Liberal-National senator Matt Canavan maintains "I have not breached section 44" of the Constitution, after stepping down from his ministerial role earlier this week over an undiscovered Italian citizenship.
Canavan, from Queensland, revealed on Tuesday that he had recently learned he had been registered as an Italian citizen. He claimed his mother registered the family in 2006, when the senator was 25, without his knowledge or consent.
Attorney-General George Brandis said the case would be referred to the High Court to investigate whether this situation, where Canavan claims he was unaware of his citizenship and did not take any steps himself to gain that citizenship, would see him fall foul of section 44 of the constitution which prevents dual citizens from serving in parliament.
On Thursday, Canavan said he was confident of clearing up the matter in court and defended himself over questions about why he didn't realise he held Italian citizenship, but refused to release the paperwork which led to his citizenship.
Rockhampton press conference https://t.co/LBEdLVdL3S— Matthew Canavan (@mattjcan) July 27, 2017
"I've never signed a document, given consent or had any knowledge of these matters until the last week and now with those matters in terms of documents will be revealed through the court process," he told a hastily-arranged press conference in Rockhampton.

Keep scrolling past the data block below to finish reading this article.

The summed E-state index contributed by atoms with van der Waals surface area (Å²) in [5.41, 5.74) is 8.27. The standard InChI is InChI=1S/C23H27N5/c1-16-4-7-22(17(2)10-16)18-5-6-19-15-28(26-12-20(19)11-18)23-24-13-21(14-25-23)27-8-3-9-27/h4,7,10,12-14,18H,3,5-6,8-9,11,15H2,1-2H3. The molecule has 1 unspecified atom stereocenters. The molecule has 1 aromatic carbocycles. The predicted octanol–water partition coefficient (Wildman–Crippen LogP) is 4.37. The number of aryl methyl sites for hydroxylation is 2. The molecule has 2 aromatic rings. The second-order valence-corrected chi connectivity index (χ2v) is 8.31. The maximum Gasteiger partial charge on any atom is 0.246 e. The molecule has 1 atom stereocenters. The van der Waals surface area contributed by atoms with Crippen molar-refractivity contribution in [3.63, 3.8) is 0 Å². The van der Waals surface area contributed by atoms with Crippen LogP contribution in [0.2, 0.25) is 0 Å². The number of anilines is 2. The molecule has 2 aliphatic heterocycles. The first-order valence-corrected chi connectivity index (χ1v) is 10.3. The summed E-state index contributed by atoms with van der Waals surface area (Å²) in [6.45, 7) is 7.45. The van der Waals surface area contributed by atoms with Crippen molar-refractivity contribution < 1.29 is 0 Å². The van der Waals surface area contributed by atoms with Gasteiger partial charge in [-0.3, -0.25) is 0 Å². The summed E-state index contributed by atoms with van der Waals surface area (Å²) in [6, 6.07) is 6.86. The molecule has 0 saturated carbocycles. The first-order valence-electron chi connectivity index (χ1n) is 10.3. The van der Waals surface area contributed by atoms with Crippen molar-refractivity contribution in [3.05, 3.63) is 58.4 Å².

"I had no suspicion of any of these matters. I was working on the presumption you would have to fill out forms, give consent and sign papers to become a citizen of another country and I've never received correspondence from Italian authorities regarding this. I had no, in my view, suspicion I was a citizen."
The Senator said his legal team had advised him that "I have not breached section 44" of the constitution, which forbids people holding dual citzenships from sitting in parliament. However, he resisted calls for his citizenship documents to be released in order to examine exactly what actions -- if any -- he took in relation to the citizenship process.
Questions have been raised around his story that his mother unwittingly signed him up as an Italian citizen, with experts and consular officials being quoted as saying that this scenario would be highly irregular. ABC journalist Emma Alberici said on Wednesday that an Italian consulate employee told her that it is impossible for a parent to gain citizenship on behalf of an adult child without that person being actively involved in the process.
Here's what I learnt at the Italian Consulate today. Italian Citizenship rules are the same regardless of where you live in the world 🇮🇹 pic.twitter.com/sRicVWS2gj— Emma Alberici (@albericie) July 26, 2017
"It's for the court to look at and it's not appropriate to run those conversations through the media. They'll be revealed and there's a time and place for that when it goes before the court," Canavan said on Thursday.
"I have not received any correspondence from Italian authorities - ballot papers, other correspondence or anything until the past week."
Minutes after the press conference, Greens leader Richard Di Natale -- who himself lost deputies Scott Ludlam and Larissa Waters to citizenship issues in the past fortnight -- called on Canavan to resign.
Canavan's case is expected to be referred formally to the High Court when parliament resumes on August 8.